The high achieving students at Lincoln are not the norm. Bilingual programs at other Connecticut schools struggle due to a lack of resources or proper guidelines. Researchers from the Connecticut Voices for Children study found that students with lower levels of English proficiency populate the same areas, so they are constantly surrounded by other LEP (Limited English Proficiency) students. This is called linguistic segregation. This culminates in a snowball effect as these groups keep expanding instead of spreading out evenly throughout different school districts. The problem is nationwide. These pockets of the country “have greater difficulties hiring teachers and are more likely to rely on unqualified and substitute teachers than schools with few or no LEP students.” These students often end up at high-poverty schools which can lead to “a high risk of poor educational outcomes,” lower paying jobs, and higher levels of poverty later in life.
Principal Vumback knows that the laws in place have let down bilingual students. In her near decade as a school administrator she hasn’t seen much of a shift in Connecticut’s approach. But for now she’s focusing on what her school can do to make students’ lives better. “Were there challenges, some resistance? Absolutely. Was it worth it? Yeah, the kids are thriving, they’re connected. We have more students in our bilingual program that are participating in afterschool activities, sports, drama, than ever before.”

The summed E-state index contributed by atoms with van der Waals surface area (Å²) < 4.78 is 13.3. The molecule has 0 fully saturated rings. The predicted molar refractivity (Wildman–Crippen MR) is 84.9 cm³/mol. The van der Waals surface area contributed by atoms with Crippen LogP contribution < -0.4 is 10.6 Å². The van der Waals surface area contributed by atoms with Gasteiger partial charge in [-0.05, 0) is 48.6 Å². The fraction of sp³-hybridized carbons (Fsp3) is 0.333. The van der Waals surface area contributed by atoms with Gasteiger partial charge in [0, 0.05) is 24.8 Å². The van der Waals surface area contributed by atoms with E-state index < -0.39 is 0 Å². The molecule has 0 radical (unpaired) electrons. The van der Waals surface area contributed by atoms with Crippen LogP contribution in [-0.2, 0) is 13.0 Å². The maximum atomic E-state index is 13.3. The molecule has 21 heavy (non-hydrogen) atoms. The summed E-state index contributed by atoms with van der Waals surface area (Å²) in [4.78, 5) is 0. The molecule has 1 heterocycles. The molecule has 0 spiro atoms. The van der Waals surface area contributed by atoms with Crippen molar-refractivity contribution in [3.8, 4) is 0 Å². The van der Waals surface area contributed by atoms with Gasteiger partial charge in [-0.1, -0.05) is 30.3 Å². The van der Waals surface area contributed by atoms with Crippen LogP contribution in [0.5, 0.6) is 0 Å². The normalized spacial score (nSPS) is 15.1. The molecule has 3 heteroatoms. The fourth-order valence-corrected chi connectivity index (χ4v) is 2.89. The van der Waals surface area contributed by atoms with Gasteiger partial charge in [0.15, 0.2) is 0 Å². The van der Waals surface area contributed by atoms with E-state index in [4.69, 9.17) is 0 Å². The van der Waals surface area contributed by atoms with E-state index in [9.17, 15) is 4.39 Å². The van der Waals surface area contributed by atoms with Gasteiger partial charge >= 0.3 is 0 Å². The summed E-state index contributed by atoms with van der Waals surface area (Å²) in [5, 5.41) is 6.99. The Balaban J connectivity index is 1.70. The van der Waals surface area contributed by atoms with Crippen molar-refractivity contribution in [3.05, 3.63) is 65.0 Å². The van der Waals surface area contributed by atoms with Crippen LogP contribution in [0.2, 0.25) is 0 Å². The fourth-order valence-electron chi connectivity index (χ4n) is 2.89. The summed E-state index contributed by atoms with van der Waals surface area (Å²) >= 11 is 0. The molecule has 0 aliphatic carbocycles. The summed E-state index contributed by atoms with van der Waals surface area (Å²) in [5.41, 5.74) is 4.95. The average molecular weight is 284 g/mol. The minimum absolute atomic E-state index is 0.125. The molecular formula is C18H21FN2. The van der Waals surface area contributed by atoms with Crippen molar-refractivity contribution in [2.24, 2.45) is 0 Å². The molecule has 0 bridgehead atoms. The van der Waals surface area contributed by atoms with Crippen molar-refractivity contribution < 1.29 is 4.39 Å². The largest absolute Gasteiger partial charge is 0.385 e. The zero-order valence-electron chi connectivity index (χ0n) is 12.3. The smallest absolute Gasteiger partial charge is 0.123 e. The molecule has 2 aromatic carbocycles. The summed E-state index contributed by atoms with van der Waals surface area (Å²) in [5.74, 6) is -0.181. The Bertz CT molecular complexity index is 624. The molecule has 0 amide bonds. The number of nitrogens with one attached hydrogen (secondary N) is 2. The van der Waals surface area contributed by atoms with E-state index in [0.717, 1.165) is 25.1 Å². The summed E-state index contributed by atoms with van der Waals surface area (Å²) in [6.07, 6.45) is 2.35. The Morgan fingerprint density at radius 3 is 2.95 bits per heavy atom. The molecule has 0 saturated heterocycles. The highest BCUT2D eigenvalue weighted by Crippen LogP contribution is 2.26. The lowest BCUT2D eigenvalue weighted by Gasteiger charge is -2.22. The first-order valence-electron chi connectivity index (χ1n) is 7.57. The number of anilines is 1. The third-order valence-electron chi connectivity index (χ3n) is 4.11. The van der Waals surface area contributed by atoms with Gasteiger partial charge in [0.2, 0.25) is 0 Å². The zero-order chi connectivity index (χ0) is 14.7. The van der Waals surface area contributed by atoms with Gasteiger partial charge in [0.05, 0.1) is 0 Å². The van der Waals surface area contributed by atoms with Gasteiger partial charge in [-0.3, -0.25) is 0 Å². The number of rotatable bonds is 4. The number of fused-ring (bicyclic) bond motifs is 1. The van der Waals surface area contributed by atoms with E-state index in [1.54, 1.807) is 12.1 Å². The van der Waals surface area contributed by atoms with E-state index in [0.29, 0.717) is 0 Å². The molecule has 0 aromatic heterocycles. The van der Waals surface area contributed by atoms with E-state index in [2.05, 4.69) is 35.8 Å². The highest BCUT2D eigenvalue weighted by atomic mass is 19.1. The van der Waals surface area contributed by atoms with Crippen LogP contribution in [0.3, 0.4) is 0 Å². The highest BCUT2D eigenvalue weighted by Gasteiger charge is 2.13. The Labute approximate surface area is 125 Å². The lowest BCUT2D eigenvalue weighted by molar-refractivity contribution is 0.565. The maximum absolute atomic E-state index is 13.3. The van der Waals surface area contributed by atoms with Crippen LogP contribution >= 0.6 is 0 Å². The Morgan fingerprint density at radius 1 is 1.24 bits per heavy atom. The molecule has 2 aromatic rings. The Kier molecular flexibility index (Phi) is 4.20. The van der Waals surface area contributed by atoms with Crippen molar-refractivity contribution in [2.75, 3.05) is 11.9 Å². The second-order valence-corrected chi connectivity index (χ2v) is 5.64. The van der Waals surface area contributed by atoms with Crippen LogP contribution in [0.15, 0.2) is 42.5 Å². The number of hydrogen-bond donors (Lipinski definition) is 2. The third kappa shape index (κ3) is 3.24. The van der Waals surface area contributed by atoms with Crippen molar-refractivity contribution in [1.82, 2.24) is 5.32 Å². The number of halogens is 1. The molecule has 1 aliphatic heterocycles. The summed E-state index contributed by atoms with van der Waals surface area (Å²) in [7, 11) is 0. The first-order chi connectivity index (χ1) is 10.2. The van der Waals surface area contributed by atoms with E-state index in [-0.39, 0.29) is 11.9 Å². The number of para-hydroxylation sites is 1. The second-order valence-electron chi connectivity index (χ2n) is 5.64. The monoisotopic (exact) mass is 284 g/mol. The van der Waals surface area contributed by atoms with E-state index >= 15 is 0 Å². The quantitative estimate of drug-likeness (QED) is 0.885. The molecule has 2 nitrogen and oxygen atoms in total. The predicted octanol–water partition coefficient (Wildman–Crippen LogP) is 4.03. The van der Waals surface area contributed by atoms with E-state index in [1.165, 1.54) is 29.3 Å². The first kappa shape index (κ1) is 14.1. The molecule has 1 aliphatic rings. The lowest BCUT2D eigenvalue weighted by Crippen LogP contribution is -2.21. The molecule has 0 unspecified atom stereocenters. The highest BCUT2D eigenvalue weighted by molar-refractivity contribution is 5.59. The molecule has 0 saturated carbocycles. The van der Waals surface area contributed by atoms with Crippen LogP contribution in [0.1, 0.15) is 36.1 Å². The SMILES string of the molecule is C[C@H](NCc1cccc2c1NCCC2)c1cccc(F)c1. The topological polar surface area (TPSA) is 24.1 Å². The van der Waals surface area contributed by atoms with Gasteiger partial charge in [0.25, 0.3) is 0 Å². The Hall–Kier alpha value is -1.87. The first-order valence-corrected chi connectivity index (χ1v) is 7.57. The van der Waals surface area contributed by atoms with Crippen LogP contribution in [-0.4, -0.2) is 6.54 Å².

As the bell rings, the students head outside, a half-an-hour earlier on Wednesdays—another initiative to allow prep time for all teachers. The sunlight dances and flashes as the students throw the doors open to greet the buses, their sneakers squeaking on the blue and white tile as they pass by Lincoln’s watchful eyes.
As the kids file out, tables are being set up and model rockets moved to the gym as teachers, custodians, and students prepare for a family science night. Fold-up tables pop into place while students hustle by with poster board and colored markers. There’s music playing in the auditorium, something brassy and light-hearted, though not quite distinguishable over the noise. “Not only is it the law,” Principal Vumback says, as a teacher rushes by with a star rocket launcher for tonight. “It’s our moral obligation to be educating all students that come through my front doors.”
Headline photo courtesy of Sabrina Cofer for Blue Muse Magazine.
Sabrina Cofer is a staff writer for the Blue Muse Magazine.